Downs, Roger M. 2010. The popularization of Geography: An Inseparable Relationship. Annals of the Association of American Geographers 100 (2/April):444-467.


The main argument in Roger M Downs’s article “Popularization of Geography: An Inseparable Relationship” is that “Geography in America is inseparably entwined with popularization: historically from its inception, structurally in its composition, and functionally in its mission” (p. 444). Moreover, Downs explores two debates about popularization: “one structural, involving the rationale for the separation of the National Geographic Society and the Association of American Geographers, and the other functional, involving conflicts between the popular intellectual and academic geographic reviewers of a popular text” (p. 444).  There are yet many debates about popularization to shape the history and current structure of the geographic enterprise.

Downs writes, “Geography is complex, functionally and structurally”; functionally because there is a production component emphasizing the creation and preservation of knowledge … and, structurally because we should use the plural form, geographies, rather than Geography (p. 445).  In order to settle down the debates over popularization he proposes three views: The Normative view, where he states that the “elite group of scientists” should try to bridge the enormous gap between the public’s right to know and the public’s ability to understand; Reframing Views of Popularization –the ideas of boundary work and demarcation, where he argues that the scientist must be able to reason why they seek to demarcate science from non-science; and The Continuity view, where the communication is central which should fill up the gaps between science and the public and between experts and lay audiences (p. 446-447). There is however many scientists (geographers, e.g. Davis, Loon, etc.), and organizations (e.g. NGS, AAG, etc.), working to discover the inseparable relationship between popularization and geography. In order to popularize geography, Downs urges that the scientist must take the following things into consideration: audience, the definition of geography, focus, content, illustrations, writing style, and accuracy (p. 458).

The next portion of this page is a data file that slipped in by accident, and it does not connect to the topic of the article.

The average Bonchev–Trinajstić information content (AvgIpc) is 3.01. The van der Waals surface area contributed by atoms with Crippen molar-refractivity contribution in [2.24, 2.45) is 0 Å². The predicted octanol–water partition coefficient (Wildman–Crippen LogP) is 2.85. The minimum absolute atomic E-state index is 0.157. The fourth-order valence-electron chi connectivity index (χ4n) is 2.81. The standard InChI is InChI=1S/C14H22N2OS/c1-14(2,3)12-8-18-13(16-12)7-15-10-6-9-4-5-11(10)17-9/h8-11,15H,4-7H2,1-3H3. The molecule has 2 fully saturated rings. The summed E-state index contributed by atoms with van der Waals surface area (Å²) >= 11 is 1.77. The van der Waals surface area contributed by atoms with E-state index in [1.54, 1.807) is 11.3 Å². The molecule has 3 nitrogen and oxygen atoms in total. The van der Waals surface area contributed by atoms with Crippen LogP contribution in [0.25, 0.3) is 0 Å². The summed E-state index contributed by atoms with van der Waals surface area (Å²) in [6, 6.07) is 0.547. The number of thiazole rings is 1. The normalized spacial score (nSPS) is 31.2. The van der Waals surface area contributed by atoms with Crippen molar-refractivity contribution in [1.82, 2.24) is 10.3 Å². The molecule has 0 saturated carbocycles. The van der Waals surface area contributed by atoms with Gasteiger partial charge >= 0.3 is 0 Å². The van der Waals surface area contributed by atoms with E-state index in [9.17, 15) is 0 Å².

As a conclusion, he focuses on the communication of knowledge in terms of production and reproduction of knowledge in order to create, preserve, transfer, and disseminate knowledge (p. 462). For Downs, the important things are the geographic enterprise is inseparably entwined with popularization that us to understand why geographic popularization is integral and essential and yet why it is often misunderstood.

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